Transgender Prisoner in Georgia Demands Surgery and Disability Protection


The federal government told an Atlanta judge that Georgia should pay for a transgender prisoner’s surgery to change their gender. The judge is in charge of the inmate’s civil rights case against the Georgia Department of Corrections.

On Monday, the U.S. Attorney for the Northern District of Georgia and other officials from the U.S. Department of Justice filed a statement of interest in the case of a transgender woman who is currently in jail and wants medical care and other help for what she says is serious gender dysphoria.

According to the federal government, the situation happens when a person has a lot of distress or problems because their given sex doesn’t match their gender identity.

The 55-year-old prisoner, who is suing as Jane Doe, says that the Georgia Department of Corrections does not allow transgender prisoners to get treatment that changes their gender. The Eighth Amendment of the U.S. Constitution, the Americans with Disabilities Act, and the government Rehabilitation Act are all broken, she said.

The government of the United States seems to agree. The report said that gender dysphoria is not one of the disabilities that federal law exempts for “gender identity disorders not resulting from physical impairments” and “transsexualism.”

Kristen Clarke, assistant attorney general for civil rights at the DOJ, said in a statement, “People with gender dysphoria should be able to seek the full protections of the Americans with Disabilities Act, just like other people with disabilities.”

“The U.S. Constitution says that people who are in jails or prisons must get the medical care, treatment, and services they need for serious health problems.”

Doe’s lawsuit, which she filed on December 6 in a Georgia federal court, says that she has been locked up in men’s prisons since 1992. The reason she is in jail has not been made public by her lawyers.

Transgender Prisoner in Georgia Demands Surgery and Disability Protection
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The Atlanta Journal-Constitution was informed by D. Dangaran, one of Doe’s attorneys, that “Ms. Doe’s conviction history is irrelevant to her case.” “Ms. Doe’s conviction history is identifying information, and we have filed under a pseudonym to protect her from potential retaliation.”

According to Dangaran, the federal government’s position in the Doe case is the most expansive one so far, and it “affirms the common sense principle that prison administrators cannot use blanket bans to override the judgments of medical providers when it comes to individual patient care.”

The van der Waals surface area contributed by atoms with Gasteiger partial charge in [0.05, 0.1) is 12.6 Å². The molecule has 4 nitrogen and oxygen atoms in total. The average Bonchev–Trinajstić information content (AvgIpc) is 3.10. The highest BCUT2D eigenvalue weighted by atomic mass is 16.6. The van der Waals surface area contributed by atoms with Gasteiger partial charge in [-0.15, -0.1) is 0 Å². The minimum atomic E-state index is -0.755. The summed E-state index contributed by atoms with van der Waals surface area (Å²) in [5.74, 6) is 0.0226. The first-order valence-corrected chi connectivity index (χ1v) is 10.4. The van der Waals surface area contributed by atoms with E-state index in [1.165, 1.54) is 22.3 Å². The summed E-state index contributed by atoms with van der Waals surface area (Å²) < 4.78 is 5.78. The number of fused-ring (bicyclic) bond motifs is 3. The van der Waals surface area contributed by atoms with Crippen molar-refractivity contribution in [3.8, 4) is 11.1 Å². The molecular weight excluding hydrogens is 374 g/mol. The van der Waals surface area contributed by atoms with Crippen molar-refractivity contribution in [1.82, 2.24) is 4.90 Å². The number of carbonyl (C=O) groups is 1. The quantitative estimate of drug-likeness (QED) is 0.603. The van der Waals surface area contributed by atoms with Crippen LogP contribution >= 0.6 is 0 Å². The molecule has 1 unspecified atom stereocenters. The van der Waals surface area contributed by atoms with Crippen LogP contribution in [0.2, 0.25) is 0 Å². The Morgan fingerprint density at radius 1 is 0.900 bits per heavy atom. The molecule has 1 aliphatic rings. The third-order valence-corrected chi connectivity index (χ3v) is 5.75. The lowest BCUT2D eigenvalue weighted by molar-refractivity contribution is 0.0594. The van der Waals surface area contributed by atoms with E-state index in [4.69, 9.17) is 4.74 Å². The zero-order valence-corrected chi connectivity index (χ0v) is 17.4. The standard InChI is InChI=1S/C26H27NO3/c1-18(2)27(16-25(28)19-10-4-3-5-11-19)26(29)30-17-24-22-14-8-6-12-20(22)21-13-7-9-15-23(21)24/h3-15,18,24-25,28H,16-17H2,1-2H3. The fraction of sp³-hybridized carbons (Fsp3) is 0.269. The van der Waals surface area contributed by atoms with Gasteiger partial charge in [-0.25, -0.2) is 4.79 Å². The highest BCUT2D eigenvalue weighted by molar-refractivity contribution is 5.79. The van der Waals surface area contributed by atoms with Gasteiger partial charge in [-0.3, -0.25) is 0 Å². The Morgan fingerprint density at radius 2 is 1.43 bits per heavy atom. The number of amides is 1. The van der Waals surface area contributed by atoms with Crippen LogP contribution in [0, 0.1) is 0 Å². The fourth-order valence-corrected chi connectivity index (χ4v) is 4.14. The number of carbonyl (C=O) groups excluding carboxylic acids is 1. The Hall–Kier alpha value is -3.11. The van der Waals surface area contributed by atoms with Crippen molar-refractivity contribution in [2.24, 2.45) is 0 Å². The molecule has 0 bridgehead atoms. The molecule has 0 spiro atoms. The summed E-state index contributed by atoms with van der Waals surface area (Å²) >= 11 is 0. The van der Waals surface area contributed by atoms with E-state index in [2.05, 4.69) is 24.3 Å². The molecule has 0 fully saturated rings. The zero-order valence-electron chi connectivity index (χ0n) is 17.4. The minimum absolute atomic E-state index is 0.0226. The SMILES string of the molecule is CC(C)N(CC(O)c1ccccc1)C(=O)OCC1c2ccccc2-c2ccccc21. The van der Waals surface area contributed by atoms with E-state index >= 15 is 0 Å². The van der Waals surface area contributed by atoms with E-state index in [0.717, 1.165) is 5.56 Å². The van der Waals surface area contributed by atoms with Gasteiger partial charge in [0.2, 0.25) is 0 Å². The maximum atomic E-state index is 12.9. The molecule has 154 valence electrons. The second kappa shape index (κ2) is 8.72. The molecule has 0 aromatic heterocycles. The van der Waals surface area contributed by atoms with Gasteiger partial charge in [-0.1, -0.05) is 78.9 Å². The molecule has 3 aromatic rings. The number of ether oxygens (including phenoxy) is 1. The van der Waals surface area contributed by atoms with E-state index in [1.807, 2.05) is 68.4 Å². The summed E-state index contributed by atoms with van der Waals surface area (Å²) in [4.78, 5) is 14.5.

As to Dangaran, the Georgia Correctional Department lifted its prohibition on hormone therapy after receiving a statement of interest from the Department of Justice in a separate action filed by a different transgender inmate in Georgia against state correctional authorities.

According to her 85-page petition, Doe has been held in Gwinnett County’s Phillips State Prison since April 2022. She had identified as feminine since infancy and was diagnosed with gender dysphoria in 2015 while incarcerated at Johnson State Prison in middle Georgia.

The lawsuit claims that despite Ms. Doe’s severe and overwhelming gender dysphoria, the Georgia Department of Corrections has failed to treat her. The plaintiff has attempted castration twice, attempted suicide many times, and self-harms nearly daily.

“Ms. Doe’s gender dysphoria symptoms have been exacerbated by GDC’s refusal to provide her with necessary care. This has led her to believe that she may never be able to live in a body that looks like her gender identity.”

In response to Doe’s accusations, the department sought assistance from the office of Georgia Attorney General Chris Carr, which is handling inquiries on the case and the federal government’s position. No one from Carr’s office or the defense team was available to speak right away.

Prison employees, medical professionals, and department heads were all named in Doe’s civil claims against the correctional system.

The Georgia branch of the American Civil Liberties Union filed a brief in the case claiming “widespread failings in Georgia prisons,” which backed her desire for treatment of gender dysphoria.

According to the ACLU of Georgia, “Individuals in Georgia’s custody continue to suffer extensive abuse and maltreatment.” Such allegations were presented to the court. “Jane Doe’s story is a tragic illustration of the problem.”

Despite the recommendations of state-appointed medical experts, Doe claims that prison officials in Georgia have refused her access to hormone medication, the women’s commissary, and gender-affirming surgery, among other things. She recounted the ordeal of having her head shaved bald by prison department workers after they restrained her as her hair grew out.

While detained in men’s prisons, Doe claims she was the victim of decades of severe abuse at the hands of both correctional officers and other convicts because of her transgender identity. She is now requesting a transfer to a women’s institution. According to her, Doe was put in solitary confinement as a result of the maltreatment by the prison department.


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